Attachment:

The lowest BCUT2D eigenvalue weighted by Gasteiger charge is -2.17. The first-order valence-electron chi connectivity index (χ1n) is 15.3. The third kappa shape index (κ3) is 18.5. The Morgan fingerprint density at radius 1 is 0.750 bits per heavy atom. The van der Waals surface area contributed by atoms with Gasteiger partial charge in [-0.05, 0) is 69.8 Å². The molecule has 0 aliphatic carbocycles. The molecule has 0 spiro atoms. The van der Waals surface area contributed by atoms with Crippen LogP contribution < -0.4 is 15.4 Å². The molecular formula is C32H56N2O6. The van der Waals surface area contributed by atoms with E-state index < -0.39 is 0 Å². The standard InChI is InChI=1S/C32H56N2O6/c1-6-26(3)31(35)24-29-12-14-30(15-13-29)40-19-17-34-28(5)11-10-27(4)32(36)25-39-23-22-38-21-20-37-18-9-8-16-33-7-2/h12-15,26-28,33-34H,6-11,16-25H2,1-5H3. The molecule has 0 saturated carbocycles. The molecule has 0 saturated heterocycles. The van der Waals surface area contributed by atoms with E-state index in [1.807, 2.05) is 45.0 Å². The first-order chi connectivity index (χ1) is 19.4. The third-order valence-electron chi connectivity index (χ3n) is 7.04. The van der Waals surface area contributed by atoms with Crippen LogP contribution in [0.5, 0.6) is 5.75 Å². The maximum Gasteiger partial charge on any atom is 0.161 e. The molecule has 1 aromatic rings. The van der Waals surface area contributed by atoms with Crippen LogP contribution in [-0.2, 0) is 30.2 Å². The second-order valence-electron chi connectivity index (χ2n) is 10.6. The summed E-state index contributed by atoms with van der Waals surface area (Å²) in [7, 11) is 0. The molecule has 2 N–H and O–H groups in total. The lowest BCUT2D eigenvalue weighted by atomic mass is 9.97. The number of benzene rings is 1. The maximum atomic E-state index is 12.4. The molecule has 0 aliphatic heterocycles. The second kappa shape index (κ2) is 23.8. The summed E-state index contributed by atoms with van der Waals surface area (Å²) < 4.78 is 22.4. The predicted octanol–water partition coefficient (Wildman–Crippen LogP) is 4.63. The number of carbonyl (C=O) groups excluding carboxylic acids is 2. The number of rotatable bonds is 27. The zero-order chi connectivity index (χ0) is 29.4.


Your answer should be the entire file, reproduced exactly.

The lowest BCUT2D eigenvalue weighted by Gasteiger charge is -2.17. The first-order valence-electron chi connectivity index (χ1n) is 15.3. The third kappa shape index (κ3) is 18.5. The Morgan fingerprint density at radius 1 is 0.750 bits per heavy atom. The van der Waals surface area contributed by atoms with Gasteiger partial charge in [-0.05, 0) is 69.8 Å². The molecule has 0 aliphatic carbocycles. The molecule has 0 spiro atoms. The van der Waals surface area contributed by atoms with Crippen LogP contribution < -0.4 is 15.4 Å². The molecular formula is C32H56N2O6. The van der Waals surface area contributed by atoms with E-state index < -0.39 is 0 Å². The standard InChI is InChI=1S/C32H56N2O6/c1-6-26(3)31(35)24-29-12-14-30(15-13-29)40-19-17-34-28(5)11-10-27(4)32(36)25-39-23-22-38-21-20-37-18-9-8-16-33-7-2/h12-15,26-28,33-34H,6-11,16-25H2,1-5H3. The molecule has 0 saturated carbocycles. The molecule has 0 saturated heterocycles. The van der Waals surface area contributed by atoms with E-state index in [1.807, 2.05) is 45.0 Å². The first-order chi connectivity index (χ1) is 19.4. The third-order valence-electron chi connectivity index (χ3n) is 7.04. The van der Waals surface area contributed by atoms with Crippen LogP contribution in [0.5, 0.6) is 5.75 Å². The maximum Gasteiger partial charge on any atom is 0.161 e. The molecule has 1 aromatic rings. The van der Waals surface area contributed by atoms with Crippen LogP contribution in [-0.2, 0) is 30.2 Å². The second-order valence-electron chi connectivity index (χ2n) is 10.6. The summed E-state index contributed by atoms with van der Waals surface area (Å²) in [7, 11) is 0. The molecule has 2 N–H and O–H groups in total. The lowest BCUT2D eigenvalue weighted by atomic mass is 9.97. The number of benzene rings is 1. The maximum atomic E-state index is 12.4. The molecule has 0 aliphatic heterocycles. The second kappa shape index (κ2) is 23.8. The summed E-state index contributed by atoms with van der Waals surface area (Å²) < 4.78 is 22.4. The predicted octanol–water partition coefficient (Wildman–Crippen LogP) is 4.63. The number of carbonyl (C=O) groups excluding carboxylic acids is 2. The number of rotatable bonds is 27. The zero-order chi connectivity index (χ0) is 29.4.